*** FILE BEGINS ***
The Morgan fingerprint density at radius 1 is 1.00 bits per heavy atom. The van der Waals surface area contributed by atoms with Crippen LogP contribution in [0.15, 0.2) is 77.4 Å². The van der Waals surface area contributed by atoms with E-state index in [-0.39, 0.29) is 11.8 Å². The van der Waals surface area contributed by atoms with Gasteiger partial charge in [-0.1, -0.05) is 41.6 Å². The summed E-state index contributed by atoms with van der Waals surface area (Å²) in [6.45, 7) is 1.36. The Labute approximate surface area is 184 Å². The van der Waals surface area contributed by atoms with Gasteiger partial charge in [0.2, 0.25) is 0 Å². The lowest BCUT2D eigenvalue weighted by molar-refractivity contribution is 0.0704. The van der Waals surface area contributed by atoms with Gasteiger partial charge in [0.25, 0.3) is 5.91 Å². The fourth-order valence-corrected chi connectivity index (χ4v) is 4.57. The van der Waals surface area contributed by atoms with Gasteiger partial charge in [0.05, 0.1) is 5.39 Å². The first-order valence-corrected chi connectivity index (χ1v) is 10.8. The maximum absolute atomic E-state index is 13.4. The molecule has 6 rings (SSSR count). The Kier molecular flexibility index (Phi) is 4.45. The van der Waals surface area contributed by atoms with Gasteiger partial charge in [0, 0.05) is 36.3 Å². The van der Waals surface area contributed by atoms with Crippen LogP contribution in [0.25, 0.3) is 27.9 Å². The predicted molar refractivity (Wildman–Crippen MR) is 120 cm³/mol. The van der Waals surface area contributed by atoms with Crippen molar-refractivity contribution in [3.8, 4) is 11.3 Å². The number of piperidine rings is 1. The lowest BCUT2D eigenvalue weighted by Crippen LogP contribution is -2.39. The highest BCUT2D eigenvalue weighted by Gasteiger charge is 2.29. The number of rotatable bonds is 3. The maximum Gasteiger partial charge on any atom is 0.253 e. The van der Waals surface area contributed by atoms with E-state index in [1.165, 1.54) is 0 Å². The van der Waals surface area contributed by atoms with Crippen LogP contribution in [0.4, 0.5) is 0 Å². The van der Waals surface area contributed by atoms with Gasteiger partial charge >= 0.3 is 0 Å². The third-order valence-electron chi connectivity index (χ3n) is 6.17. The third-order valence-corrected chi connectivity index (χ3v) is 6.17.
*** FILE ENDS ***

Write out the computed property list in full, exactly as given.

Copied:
The Morgan fingerprint density at radius 1 is 1.00 bits per heavy atom. The van der Waals surface area contributed by atoms with Crippen LogP contribution in [0.15, 0.2) is 77.4 Å². The van der Waals surface area contributed by atoms with E-state index in [-0.39, 0.29) is 11.8 Å². The van der Waals surface area contributed by atoms with Gasteiger partial charge in [-0.1, -0.05) is 41.6 Å². The summed E-state index contributed by atoms with van der Waals surface area (Å²) in [6.45, 7) is 1.36. The Labute approximate surface area is 184 Å². The van der Waals surface area contributed by atoms with Gasteiger partial charge in [0.2, 0.25) is 0 Å². The lowest BCUT2D eigenvalue weighted by molar-refractivity contribution is 0.0704. The van der Waals surface area contributed by atoms with Gasteiger partial charge in [0.25, 0.3) is 5.91 Å². The fourth-order valence-corrected chi connectivity index (χ4v) is 4.57. The van der Waals surface area contributed by atoms with Gasteiger partial charge in [0.05, 0.1) is 5.39 Å². The first-order valence-corrected chi connectivity index (χ1v) is 10.8. The maximum absolute atomic E-state index is 13.4. The molecule has 6 rings (SSSR count). The Kier molecular flexibility index (Phi) is 4.45. The van der Waals surface area contributed by atoms with Gasteiger partial charge in [0, 0.05) is 36.3 Å². The van der Waals surface area contributed by atoms with Crippen LogP contribution in [0.25, 0.3) is 27.9 Å². The predicted molar refractivity (Wildman–Crippen MR) is 120 cm³/mol. The van der Waals surface area contributed by atoms with Crippen molar-refractivity contribution in [3.8, 4) is 11.3 Å². The number of piperidine rings is 1. The lowest BCUT2D eigenvalue weighted by Crippen LogP contribution is -2.39. The highest BCUT2D eigenvalue weighted by Gasteiger charge is 2.29. The number of rotatable bonds is 3. The maximum Gasteiger partial charge on any atom is 0.253 e. The van der Waals surface area contributed by atoms with E-state index in [1.165, 1.54) is 0 Å². The van der Waals surface area contributed by atoms with Crippen LogP contribution in [0.4, 0.5) is 0 Å². The van der Waals surface area contributed by atoms with Gasteiger partial charge >= 0.3 is 0 Å². The third-order valence-electron chi connectivity index (χ3n) is 6.17. The third-order valence-corrected chi connectivity index (χ3v) is 6.17.